HealthSheets™


Having Bowel Surgery: Proctocolectomy with Permanent Ileostomy

This surgery is done to treat diseases of the digestive tract. It removes all of your large intestine. When healed, waste passes from your small intestine through an opening (stoma) in your belly (abdominal) wall and into a pouch outside of your body. There are 2 ways the surgery may be done:

  • Open surgery. This is a traditional surgery. It is done through a large cut (incision).

  • Laparoscopic surgery. This is a minimally invasive surgery. It is done through small cuts.

Your healthcare provider can talk with you about the option that is best for you.

Getting ready for surgery

Follow any instructions about getting ready from your healthcare provider. You may need to start getting ready a few weeks before surgery. You may have to do the following:

  • If you smoke, try to quit.

  • Tell your provider about any medicines you are taking. You may need to stop taking all or some of these before your surgery:

    • Prescription medicines

    • Over-the-counter medicines for pain and fever, such as aspirin and nonsteroidal anti-inflammatory drugs (NSAIDs)

    • Blood-thinning medicines (anticoagulants)

    • Street drugs

    • Herbs, vitamins, and other supplements

  • If you drink alcohol, tell your provider how much. This is very important if you are a heavy drinker. Alcohol withdrawal can be life threatening. So be honest with your provider.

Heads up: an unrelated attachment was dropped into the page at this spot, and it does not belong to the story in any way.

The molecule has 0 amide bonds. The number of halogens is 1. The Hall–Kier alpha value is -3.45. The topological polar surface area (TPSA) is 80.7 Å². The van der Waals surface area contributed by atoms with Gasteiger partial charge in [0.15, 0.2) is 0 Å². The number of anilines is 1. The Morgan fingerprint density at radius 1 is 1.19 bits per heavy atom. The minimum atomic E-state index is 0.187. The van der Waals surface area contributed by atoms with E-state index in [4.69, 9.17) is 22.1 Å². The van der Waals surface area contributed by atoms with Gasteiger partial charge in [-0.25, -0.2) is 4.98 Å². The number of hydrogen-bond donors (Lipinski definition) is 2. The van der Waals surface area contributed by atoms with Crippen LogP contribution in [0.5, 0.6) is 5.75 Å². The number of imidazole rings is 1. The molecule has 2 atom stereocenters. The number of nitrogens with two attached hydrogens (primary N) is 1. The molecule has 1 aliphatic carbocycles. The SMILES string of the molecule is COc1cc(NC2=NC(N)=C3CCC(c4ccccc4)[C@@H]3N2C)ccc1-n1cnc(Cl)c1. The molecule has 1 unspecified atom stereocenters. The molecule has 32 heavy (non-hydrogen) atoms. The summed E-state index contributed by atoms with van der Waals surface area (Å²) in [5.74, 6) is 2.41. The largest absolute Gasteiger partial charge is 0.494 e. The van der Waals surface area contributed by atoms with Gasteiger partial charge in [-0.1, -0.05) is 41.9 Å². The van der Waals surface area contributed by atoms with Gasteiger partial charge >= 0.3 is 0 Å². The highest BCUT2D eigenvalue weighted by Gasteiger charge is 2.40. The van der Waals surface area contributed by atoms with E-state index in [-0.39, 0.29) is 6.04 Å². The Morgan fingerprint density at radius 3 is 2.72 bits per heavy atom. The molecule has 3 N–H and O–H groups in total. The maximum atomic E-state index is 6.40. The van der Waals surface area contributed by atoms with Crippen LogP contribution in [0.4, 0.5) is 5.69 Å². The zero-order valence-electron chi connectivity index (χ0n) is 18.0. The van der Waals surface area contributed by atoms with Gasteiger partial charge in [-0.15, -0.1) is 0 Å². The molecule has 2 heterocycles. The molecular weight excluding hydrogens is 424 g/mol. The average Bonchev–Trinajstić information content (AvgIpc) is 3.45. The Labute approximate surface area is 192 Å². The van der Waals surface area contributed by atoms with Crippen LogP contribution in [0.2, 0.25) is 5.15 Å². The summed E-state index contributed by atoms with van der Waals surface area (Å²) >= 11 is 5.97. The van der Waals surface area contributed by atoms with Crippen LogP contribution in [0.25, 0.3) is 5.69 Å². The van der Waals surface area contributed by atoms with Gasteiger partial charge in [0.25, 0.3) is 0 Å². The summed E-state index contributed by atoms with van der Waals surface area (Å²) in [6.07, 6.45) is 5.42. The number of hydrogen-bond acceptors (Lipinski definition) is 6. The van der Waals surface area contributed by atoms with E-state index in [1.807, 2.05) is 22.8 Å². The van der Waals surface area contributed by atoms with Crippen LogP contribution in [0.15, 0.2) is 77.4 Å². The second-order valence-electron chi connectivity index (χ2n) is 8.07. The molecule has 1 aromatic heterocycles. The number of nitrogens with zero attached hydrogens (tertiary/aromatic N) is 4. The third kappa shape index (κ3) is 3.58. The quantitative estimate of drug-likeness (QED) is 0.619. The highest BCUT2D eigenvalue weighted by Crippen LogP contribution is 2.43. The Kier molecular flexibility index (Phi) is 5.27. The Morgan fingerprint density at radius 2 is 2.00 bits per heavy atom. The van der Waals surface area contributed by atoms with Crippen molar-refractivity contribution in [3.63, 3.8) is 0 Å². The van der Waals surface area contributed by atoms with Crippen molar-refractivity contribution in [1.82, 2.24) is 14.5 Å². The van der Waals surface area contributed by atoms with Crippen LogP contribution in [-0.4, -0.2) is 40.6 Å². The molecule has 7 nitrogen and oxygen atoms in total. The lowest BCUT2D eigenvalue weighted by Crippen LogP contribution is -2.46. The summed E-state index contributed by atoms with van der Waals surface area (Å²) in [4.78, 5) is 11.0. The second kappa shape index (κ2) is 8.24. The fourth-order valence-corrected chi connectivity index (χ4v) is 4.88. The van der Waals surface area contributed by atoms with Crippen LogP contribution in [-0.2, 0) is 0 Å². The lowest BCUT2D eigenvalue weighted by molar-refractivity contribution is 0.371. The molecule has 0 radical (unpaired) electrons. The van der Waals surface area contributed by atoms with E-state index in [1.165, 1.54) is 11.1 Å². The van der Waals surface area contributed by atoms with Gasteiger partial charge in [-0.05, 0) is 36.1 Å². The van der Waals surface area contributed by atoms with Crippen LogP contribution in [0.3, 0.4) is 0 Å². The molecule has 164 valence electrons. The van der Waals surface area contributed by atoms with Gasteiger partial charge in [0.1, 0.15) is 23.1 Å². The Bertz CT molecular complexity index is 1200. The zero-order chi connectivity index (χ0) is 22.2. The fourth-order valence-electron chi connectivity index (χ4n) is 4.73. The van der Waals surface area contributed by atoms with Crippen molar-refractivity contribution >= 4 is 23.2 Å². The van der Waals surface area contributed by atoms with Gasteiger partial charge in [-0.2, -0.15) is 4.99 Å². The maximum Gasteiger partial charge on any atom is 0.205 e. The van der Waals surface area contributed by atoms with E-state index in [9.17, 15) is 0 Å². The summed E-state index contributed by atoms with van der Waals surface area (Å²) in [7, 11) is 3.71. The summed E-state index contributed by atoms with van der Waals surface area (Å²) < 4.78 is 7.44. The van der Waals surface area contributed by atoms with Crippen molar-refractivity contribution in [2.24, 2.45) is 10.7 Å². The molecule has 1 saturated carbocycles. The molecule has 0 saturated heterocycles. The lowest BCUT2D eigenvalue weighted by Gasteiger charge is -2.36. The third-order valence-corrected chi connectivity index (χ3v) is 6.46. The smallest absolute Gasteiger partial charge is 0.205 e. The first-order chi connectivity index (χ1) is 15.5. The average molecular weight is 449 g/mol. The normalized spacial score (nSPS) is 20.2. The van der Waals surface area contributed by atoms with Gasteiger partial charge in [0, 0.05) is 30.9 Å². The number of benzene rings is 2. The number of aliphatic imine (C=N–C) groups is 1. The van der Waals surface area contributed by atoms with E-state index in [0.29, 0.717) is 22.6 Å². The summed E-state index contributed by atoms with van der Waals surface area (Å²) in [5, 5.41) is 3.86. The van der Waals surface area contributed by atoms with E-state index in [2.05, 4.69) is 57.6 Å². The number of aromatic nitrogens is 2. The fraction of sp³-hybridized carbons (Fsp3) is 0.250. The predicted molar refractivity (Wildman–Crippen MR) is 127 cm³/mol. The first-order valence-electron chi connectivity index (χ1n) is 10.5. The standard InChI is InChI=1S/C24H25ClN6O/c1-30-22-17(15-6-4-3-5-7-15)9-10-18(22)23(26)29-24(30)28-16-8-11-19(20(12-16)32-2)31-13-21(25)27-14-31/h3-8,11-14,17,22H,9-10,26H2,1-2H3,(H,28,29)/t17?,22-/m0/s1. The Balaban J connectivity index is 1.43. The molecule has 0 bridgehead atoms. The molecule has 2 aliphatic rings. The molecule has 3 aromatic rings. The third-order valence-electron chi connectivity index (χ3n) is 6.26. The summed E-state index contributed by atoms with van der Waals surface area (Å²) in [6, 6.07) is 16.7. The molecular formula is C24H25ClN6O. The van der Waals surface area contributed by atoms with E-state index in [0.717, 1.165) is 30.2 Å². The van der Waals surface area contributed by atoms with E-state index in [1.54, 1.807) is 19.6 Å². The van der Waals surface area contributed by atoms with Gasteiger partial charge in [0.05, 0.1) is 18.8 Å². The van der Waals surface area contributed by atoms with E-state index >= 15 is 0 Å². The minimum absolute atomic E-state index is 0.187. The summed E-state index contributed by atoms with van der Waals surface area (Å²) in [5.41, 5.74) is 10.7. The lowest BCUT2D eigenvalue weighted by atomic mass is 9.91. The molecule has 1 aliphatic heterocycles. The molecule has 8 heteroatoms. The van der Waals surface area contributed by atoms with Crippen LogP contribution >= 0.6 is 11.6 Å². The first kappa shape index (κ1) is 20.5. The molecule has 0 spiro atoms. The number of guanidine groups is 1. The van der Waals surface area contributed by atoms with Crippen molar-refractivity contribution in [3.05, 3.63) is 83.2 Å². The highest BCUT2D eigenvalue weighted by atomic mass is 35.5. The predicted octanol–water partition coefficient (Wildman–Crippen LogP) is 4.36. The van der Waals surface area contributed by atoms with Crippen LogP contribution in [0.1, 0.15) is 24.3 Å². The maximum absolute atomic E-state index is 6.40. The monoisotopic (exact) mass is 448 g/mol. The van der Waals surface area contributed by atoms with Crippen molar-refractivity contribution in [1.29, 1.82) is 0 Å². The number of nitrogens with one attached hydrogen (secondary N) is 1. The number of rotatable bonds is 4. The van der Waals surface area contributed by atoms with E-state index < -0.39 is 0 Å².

• If you will have a stoma, you'll meet with an enterostomal therapy (ET) nurse or a wound, ostomy, and continence (WOC) nurse. Together, you will decide on the stoma’s placement. An ileostomy is often placed in the right lower part of the belly. After the surgery, this nurse will see you and answer any questions you have. He or she will also teach you (and your family if you wish) about caring for the ostomy.

  • Follow any directions you are given for taking medicines and for not eating or drinking before surgery. You may also be given instructions for bowel prep.

The procedure

  • The whole colon and rectum are taken out. The anus is also taken out.

  • The provider then forms a stoma. The small intestine is sewn to an opening in the belly wall. It lets waste leave the body.

Risks and possible complications

Bowel surgery has some possible risks and complications. Your healthcare provider can talk with you about them. They may include:

  • Infection

  • Injury to nearby organs

  • Blood clots

  • Risks linked to anesthesia

  • Problems near the stoma, such as bleeding, blockage, or a hernia

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